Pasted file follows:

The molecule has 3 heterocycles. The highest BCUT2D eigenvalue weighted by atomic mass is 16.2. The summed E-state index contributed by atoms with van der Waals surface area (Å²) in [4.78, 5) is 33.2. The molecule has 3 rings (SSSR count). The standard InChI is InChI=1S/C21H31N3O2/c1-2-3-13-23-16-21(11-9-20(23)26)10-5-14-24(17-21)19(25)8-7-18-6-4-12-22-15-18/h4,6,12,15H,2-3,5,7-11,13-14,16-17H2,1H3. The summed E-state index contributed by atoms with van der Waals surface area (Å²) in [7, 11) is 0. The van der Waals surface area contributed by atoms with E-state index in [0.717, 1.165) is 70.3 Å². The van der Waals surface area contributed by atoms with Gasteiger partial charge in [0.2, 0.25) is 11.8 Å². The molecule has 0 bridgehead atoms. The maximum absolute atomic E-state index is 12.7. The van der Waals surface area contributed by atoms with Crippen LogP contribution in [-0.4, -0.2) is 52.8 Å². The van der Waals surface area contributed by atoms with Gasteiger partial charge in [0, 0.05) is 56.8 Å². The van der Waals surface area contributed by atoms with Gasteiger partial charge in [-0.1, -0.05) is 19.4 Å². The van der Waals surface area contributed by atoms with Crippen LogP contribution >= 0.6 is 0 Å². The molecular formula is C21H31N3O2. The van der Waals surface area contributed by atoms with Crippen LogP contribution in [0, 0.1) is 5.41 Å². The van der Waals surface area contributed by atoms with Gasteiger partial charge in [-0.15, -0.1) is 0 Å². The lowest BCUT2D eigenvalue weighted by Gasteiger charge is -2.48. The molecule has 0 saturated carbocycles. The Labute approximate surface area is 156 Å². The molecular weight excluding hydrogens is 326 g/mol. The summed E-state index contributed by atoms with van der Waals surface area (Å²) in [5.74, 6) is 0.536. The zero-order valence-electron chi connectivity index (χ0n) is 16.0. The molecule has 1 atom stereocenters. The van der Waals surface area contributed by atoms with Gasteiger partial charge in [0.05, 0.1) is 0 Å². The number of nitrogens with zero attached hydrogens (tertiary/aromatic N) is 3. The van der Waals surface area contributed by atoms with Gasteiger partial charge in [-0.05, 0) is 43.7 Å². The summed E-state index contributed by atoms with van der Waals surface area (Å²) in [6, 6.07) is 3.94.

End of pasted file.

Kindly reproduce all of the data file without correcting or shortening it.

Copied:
The molecule has 3 heterocycles. The highest BCUT2D eigenvalue weighted by atomic mass is 16.2. The summed E-state index contributed by atoms with van der Waals surface area (Å²) in [4.78, 5) is 33.2. The molecule has 3 rings (SSSR count). The standard InChI is InChI=1S/C21H31N3O2/c1-2-3-13-23-16-21(11-9-20(23)26)10-5-14-24(17-21)19(25)8-7-18-6-4-12-22-15-18/h4,6,12,15H,2-3,5,7-11,13-14,16-17H2,1H3. The summed E-state index contributed by atoms with van der Waals surface area (Å²) in [7, 11) is 0. The van der Waals surface area contributed by atoms with E-state index in [0.717, 1.165) is 70.3 Å². The van der Waals surface area contributed by atoms with Gasteiger partial charge in [0.2, 0.25) is 11.8 Å². The molecule has 0 bridgehead atoms. The maximum absolute atomic E-state index is 12.7. The van der Waals surface area contributed by atoms with Crippen LogP contribution in [-0.4, -0.2) is 52.8 Å². The van der Waals surface area contributed by atoms with Gasteiger partial charge in [0, 0.05) is 56.8 Å². The van der Waals surface area contributed by atoms with Gasteiger partial charge in [-0.1, -0.05) is 19.4 Å². The van der Waals surface area contributed by atoms with Crippen LogP contribution >= 0.6 is 0 Å². The molecular formula is C21H31N3O2. The van der Waals surface area contributed by atoms with Crippen LogP contribution in [0, 0.1) is 5.41 Å². The van der Waals surface area contributed by atoms with Gasteiger partial charge in [-0.15, -0.1) is 0 Å². The lowest BCUT2D eigenvalue weighted by Gasteiger charge is -2.48. The molecule has 0 saturated carbocycles. The Labute approximate surface area is 156 Å². The molecular weight excluding hydrogens is 326 g/mol. The summed E-state index contributed by atoms with van der Waals surface area (Å²) in [5.74, 6) is 0.536. The zero-order valence-electron chi connectivity index (χ0n) is 16.0. The molecule has 1 atom stereocenters. The van der Waals surface area contributed by atoms with Gasteiger partial charge in [0.05, 0.1) is 0 Å². The number of nitrogens with zero attached hydrogens (tertiary/aromatic N) is 3. The van der Waals surface area contributed by atoms with Gasteiger partial charge in [-0.05, 0) is 43.7 Å². The summed E-state index contributed by atoms with van der Waals surface area (Å²) in [6, 6.07) is 3.94.